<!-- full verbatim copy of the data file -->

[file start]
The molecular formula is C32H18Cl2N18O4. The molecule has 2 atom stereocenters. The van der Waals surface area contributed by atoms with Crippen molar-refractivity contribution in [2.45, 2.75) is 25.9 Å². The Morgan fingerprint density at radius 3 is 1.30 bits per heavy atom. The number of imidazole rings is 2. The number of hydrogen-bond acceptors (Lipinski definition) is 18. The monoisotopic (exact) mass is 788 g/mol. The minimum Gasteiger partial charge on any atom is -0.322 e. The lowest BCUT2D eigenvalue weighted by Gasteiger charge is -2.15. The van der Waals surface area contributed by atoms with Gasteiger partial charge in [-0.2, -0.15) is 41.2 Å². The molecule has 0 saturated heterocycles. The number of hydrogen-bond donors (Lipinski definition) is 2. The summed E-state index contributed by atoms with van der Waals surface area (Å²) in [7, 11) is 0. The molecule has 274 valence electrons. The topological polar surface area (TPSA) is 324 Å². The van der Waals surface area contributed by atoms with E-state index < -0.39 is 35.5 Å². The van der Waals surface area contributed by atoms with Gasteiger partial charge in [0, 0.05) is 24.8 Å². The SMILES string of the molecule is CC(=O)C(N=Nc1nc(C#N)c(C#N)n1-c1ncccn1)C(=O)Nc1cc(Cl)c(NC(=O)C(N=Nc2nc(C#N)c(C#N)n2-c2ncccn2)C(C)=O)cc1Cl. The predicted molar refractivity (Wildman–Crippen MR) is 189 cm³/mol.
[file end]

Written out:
The molecular formula is C32H18Cl2N18O4. The molecule has 2 atom stereocenters. The van der Waals surface area contributed by atoms with Crippen molar-refractivity contribution in [2.45, 2.75) is 25.9 Å². The Morgan fingerprint density at radius 3 is 1.30 bits per heavy atom. The number of imidazole rings is 2. The number of hydrogen-bond acceptors (Lipinski definition) is 18. The monoisotopic (exact) mass is 788 g/mol. The minimum Gasteiger partial charge on any atom is -0.322 e. The lowest BCUT2D eigenvalue weighted by Gasteiger charge is -2.15. The van der Waals surface area contributed by atoms with Gasteiger partial charge in [-0.2, -0.15) is 41.2 Å². The molecule has 0 saturated heterocycles. The number of hydrogen-bond donors (Lipinski definition) is 2. The summed E-state index contributed by atoms with van der Waals surface area (Å²) in [7, 11) is 0. The molecule has 274 valence electrons. The topological polar surface area (TPSA) is 324 Å². The van der Waals surface area contributed by atoms with E-state index < -0.39 is 35.5 Å². The van der Waals surface area contributed by atoms with Gasteiger partial charge in [0, 0.05) is 24.8 Å². The SMILES string of the molecule is CC(=O)C(N=Nc1nc(C#N)c(C#N)n1-c1ncccn1)C(=O)Nc1cc(Cl)c(NC(=O)C(N=Nc2nc(C#N)c(C#N)n2-c2ncccn2)C(C)=O)cc1Cl. The predicted molar refractivity (Wildman–Crippen MR) is 189 cm³/mol.